Say that you're making a cake (I just got through eating, so food is on my mind, haha) and say that you use instead of baking soda pellets of acid (hypothetical example), there is not a cake being made (invalid) because the form (the ingredients essential to the cake) has been changed.

Say also that your friend (this one right here) wanted a chocolate cake (and he does), but you instead make him a vanilla cake. The act is valid (the cake is still made) but illicit, since I didn't ask for a vanilla cake (me being grateful I'll still eat it, Likewise Jesus, since you didn't change the words, he's still going to be there :), inspite of the cool-aid pitcher)

Adoro said...

Now, that's getting deeper into the sacramental theology portion, which I'm not doing for Canon Law (wanting to stick specifically to the canons themselves). But yes, that's good in linking to specifically sacramental theology.

Awesome

Warren said...

What interests me about something being Valid, and/or Licit is that:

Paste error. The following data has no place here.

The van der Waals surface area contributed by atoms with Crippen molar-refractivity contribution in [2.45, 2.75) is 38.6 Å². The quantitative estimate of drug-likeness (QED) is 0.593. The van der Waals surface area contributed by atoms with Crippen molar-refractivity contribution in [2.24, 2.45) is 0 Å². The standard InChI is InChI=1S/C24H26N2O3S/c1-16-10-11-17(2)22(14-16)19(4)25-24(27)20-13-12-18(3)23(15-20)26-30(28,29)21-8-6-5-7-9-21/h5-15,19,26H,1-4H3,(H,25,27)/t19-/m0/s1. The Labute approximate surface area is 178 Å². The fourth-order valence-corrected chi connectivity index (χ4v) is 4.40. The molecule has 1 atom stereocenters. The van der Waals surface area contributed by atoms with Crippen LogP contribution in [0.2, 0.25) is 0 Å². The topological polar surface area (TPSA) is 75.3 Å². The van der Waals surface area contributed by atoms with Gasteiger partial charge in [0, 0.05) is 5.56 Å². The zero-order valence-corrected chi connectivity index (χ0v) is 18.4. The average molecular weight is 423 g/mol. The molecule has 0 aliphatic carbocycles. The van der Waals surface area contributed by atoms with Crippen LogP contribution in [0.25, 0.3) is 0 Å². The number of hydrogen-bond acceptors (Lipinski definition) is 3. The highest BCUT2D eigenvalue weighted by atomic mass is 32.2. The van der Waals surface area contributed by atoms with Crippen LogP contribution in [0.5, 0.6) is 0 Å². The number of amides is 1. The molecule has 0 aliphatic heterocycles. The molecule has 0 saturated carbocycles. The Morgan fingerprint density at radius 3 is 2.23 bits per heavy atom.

(a) The church (rather modestly) only intends by Canon law, to make the principles inherent in divine revelation, concretely applicable to the governance of the church.

(b) In the particular case of a celebration of Mass, by nobody in particular, being valid, but not licit, one understands that the Church recognizes that the valid conditions exist for the sacrament itself, without the necessary conditions for a complete unity (catholicity) in that celebration.

So, for example, Eastern Orthodox churches are recognized as having valid apostolic succession, and thus a valid sacrament of Holy Orders, and thus, a valid minister, for the sacrament of the Eucharist. Thus, their mass ('Divine Liturgy') is canonically valid.

Is it licit for a Roman Catholic to receive, according to Roman Catholic law? That is a separate question. That the questions are separable, and on what conditions such separations hang, are, I think, the entire point of even having such distinctions.

W